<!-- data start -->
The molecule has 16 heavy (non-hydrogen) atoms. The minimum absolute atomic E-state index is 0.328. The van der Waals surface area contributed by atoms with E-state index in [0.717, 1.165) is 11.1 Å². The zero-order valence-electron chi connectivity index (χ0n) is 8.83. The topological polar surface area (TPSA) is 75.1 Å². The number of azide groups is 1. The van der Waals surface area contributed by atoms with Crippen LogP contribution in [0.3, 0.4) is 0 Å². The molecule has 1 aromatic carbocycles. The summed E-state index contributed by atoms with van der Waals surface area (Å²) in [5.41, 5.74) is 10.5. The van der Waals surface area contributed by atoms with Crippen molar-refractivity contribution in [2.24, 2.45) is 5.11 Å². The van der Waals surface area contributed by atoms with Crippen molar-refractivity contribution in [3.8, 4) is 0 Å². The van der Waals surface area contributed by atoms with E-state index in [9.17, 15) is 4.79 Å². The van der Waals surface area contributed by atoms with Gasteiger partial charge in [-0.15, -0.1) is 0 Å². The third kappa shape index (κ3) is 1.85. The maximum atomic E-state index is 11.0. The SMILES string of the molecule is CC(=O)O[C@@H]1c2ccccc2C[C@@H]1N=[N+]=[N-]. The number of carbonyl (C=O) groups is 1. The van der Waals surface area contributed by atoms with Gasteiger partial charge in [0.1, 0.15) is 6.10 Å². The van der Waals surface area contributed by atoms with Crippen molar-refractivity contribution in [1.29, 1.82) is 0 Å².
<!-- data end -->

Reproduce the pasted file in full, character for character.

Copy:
The molecule has 16 heavy (non-hydrogen) atoms. The minimum absolute atomic E-state index is 0.328. The van der Waals surface area contributed by atoms with E-state index in [0.717, 1.165) is 11.1 Å². The zero-order valence-electron chi connectivity index (χ0n) is 8.83. The topological polar surface area (TPSA) is 75.1 Å². The number of azide groups is 1. The van der Waals surface area contributed by atoms with Crippen LogP contribution in [0.3, 0.4) is 0 Å². The molecule has 1 aromatic carbocycles. The summed E-state index contributed by atoms with van der Waals surface area (Å²) in [5.41, 5.74) is 10.5. The van der Waals surface area contributed by atoms with Crippen molar-refractivity contribution in [2.24, 2.45) is 5.11 Å². The van der Waals surface area contributed by atoms with Crippen molar-refractivity contribution in [3.8, 4) is 0 Å². The van der Waals surface area contributed by atoms with E-state index in [9.17, 15) is 4.79 Å². The van der Waals surface area contributed by atoms with Gasteiger partial charge in [-0.15, -0.1) is 0 Å². The third kappa shape index (κ3) is 1.85. The maximum atomic E-state index is 11.0. The SMILES string of the molecule is CC(=O)O[C@@H]1c2ccccc2C[C@@H]1N=[N+]=[N-]. The number of carbonyl (C=O) groups is 1. The van der Waals surface area contributed by atoms with Gasteiger partial charge in [0.1, 0.15) is 6.10 Å². The van der Waals surface area contributed by atoms with Crippen molar-refractivity contribution in [1.29, 1.82) is 0 Å².